Textbook explanation of mRNA translation may need rethinking

Our understanding of how messenger RNAs are translated into proteins is challenged by new research published today in the Open Access journal Journal of Biology. The study suggests that EF-G, the GTPase that facilitates tRNA translocation in bacteria, enters the ribosome bound to a different guanine nucleotide than previously thought – GDP, not GTP. The ribosome itself then seems to act as the guanine-nucleotide exchange factor, not some as-yet-unidentified factor as previously assumed. This finding questions the prevailing model for RNA translocation.

According to the textbook model EF-G provides the energy needed for the translocation phase of translation by bringing GTP into the ribosome where GTP is subsequently hydrolysed into GDP.

Andrei Zavialov, Vasili Hauryliuk and Måns Ehrenberg from Uppsala University in Sweden first performed an important purification step ensuring that their GTP was not contaminated by GDP (and vice versa), as had been the case with previous studies using these purified components. They next measured the affinity of EF-G for GTP and GDP. Their results strongly suggest that EF-G is bound to GDP in the cytoplasm and that it binds to the pre-translocation complex – composed of the ribosome, tRNA and mRNA strand – as a EF-G-GDP complex. The ribosome itself then seems to act as a GTP exchange factor that swaps GDP for GTP, which results in a modification in the structure of the ribosome. This triggers partial translocation of the mRNA, which is completed after GTP hydrolysis. “Our results suggest that the ribosome plays a previously unidentified dual role of both guanine-nucleotide exchange factor and GTPase-activating protein” explain the authors. EF-G then detaches from the ribosome in its GDP-bound form, ready to be used again by another ribosome.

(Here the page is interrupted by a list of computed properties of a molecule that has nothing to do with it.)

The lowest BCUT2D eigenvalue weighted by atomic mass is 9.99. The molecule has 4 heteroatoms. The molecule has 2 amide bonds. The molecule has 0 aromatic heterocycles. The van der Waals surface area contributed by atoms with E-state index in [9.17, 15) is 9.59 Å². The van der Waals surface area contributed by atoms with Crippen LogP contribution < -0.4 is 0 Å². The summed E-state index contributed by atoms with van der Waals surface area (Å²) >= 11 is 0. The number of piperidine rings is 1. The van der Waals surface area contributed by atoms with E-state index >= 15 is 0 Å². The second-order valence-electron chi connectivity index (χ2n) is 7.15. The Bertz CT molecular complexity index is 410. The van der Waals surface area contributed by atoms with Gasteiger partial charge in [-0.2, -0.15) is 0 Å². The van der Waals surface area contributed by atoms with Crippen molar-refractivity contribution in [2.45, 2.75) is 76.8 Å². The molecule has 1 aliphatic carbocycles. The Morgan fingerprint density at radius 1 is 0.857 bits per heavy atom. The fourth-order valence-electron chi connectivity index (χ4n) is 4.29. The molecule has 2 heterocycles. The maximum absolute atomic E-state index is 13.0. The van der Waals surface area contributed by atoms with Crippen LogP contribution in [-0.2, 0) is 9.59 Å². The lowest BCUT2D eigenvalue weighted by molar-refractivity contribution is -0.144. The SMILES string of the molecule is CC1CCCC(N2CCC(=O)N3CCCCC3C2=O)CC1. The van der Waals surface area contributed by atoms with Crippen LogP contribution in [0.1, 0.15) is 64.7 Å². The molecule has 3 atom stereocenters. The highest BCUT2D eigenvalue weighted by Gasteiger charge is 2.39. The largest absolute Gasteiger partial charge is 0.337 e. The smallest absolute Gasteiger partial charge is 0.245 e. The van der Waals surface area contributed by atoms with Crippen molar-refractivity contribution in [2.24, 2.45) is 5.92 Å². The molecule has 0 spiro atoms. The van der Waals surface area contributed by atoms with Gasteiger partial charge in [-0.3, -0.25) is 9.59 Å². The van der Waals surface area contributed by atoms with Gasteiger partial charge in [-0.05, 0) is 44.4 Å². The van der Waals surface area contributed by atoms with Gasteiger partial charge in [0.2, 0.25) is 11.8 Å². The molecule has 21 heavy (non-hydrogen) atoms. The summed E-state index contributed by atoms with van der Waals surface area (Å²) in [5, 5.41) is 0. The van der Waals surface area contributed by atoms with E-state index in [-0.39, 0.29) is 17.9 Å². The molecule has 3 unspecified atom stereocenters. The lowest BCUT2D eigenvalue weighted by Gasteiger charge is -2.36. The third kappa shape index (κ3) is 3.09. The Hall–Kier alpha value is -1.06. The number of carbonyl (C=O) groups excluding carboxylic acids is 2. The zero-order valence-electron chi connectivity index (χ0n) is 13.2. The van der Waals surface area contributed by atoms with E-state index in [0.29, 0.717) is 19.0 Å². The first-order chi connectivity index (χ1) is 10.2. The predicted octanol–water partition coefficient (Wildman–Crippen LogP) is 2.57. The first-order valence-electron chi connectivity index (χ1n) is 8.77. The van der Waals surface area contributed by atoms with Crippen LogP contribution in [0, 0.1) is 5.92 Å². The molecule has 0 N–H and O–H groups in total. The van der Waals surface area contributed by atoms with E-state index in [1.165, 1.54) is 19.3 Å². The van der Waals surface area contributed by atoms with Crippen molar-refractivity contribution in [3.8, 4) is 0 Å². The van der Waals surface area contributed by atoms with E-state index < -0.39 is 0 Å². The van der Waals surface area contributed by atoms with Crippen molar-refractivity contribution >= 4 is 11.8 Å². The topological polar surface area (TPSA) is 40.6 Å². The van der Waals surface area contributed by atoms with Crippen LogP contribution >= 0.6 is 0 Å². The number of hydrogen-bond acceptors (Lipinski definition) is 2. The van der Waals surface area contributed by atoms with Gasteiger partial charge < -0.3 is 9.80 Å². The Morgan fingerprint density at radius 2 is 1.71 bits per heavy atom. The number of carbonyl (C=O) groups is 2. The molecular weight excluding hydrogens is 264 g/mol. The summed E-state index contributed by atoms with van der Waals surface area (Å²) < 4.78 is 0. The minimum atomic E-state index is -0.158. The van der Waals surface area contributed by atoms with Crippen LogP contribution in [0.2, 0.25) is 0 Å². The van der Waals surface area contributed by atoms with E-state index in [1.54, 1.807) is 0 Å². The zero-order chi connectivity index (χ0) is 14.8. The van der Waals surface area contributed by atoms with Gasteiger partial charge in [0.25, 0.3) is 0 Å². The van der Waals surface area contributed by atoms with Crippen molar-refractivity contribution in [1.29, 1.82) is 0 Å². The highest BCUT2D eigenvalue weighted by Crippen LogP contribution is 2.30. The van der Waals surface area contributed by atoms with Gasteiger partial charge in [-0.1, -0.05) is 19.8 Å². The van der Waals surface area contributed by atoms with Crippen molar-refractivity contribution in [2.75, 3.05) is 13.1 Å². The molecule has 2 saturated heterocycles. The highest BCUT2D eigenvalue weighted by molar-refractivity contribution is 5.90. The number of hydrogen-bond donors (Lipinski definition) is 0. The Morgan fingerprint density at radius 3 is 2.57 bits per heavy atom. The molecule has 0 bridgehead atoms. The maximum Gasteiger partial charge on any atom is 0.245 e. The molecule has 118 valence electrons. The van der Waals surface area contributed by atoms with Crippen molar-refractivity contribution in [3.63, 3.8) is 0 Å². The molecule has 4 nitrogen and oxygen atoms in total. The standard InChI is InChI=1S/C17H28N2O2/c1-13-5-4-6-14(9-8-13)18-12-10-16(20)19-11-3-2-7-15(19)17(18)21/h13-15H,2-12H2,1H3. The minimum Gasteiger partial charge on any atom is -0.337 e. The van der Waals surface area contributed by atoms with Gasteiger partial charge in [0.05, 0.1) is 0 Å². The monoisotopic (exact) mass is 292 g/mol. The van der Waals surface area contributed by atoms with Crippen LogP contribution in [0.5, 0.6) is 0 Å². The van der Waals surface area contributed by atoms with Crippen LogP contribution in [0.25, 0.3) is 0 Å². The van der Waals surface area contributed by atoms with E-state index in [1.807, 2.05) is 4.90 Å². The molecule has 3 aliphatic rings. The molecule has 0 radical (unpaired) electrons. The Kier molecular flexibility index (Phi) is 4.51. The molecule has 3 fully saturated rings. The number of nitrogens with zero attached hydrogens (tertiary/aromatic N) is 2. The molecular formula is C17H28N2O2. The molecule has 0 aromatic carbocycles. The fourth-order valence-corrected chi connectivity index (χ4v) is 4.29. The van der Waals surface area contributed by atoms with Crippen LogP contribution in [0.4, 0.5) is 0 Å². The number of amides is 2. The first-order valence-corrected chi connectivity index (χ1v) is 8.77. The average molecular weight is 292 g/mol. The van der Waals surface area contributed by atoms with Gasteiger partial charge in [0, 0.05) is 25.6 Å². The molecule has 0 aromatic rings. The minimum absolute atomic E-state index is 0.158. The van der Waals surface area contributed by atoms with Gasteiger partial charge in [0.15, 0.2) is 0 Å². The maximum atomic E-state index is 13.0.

These findings differ radically from all previous models and as such may represent a considerable step forward in our understanding of translocation, a fundamental mechanism in protein synthesis and gene expression. RNA translation is a highly conserved mechanism and these results using a bacterial system are likely to be applicable to higher organisms as well. This should spur more research in the field to confirm or disprove the findings and give us a clearer picture of RNA translation. In particular, the present clarification of the translocation process at the biochemical level may allow a deeper understanding of how relative movements of the ribosomal subunits can accomplish thousands of translocation events without frame-shifting or loss of tRNA-bound nascent protein chains during peptide elongation.

Media Contact

Juliette Savin alfa

More Information:

http://www.biomedcentral.com

All latest news from the category: Life Sciences and Chemistry

Articles and reports from the Life Sciences and chemistry area deal with applied and basic research into modern biology, chemistry and human medicine.

Valuable information can be found on a range of life sciences fields including bacteriology, biochemistry, bionics, bioinformatics, biophysics, biotechnology, genetics, geobotany, human biology, marine biology, microbiology, molecular biology, cellular biology, zoology, bioinorganic chemistry, microchemistry and environmental chemistry.

Back to home

Comments (0)

Write a comment

Newest articles

An exotic interplay of electrons

International research team discovers novel quantum state. Water that simply will not freeze, no matter how cold it gets – a research group involving the Helmholtz-Zentrum Dresden-Rossendorf (HZDR) has discovered…

Positively charged nanomaterials treat obesity

… anywhere you want. Columbia researchers discover that the cationic charged P-G3 reduces fat at targeted locations by inhibiting the unhealthy lipid storage of enlarged fat cells. Researchers have long…

New analysis approach could help boost sensitivity of large telescopes

Large telescope receiver optics confirmed in lab prior to installation at Simons Observatory. Some of the largest and most sophisticated telescopes ever made are under construction at the Simons Observatory…

Partners & Sponsors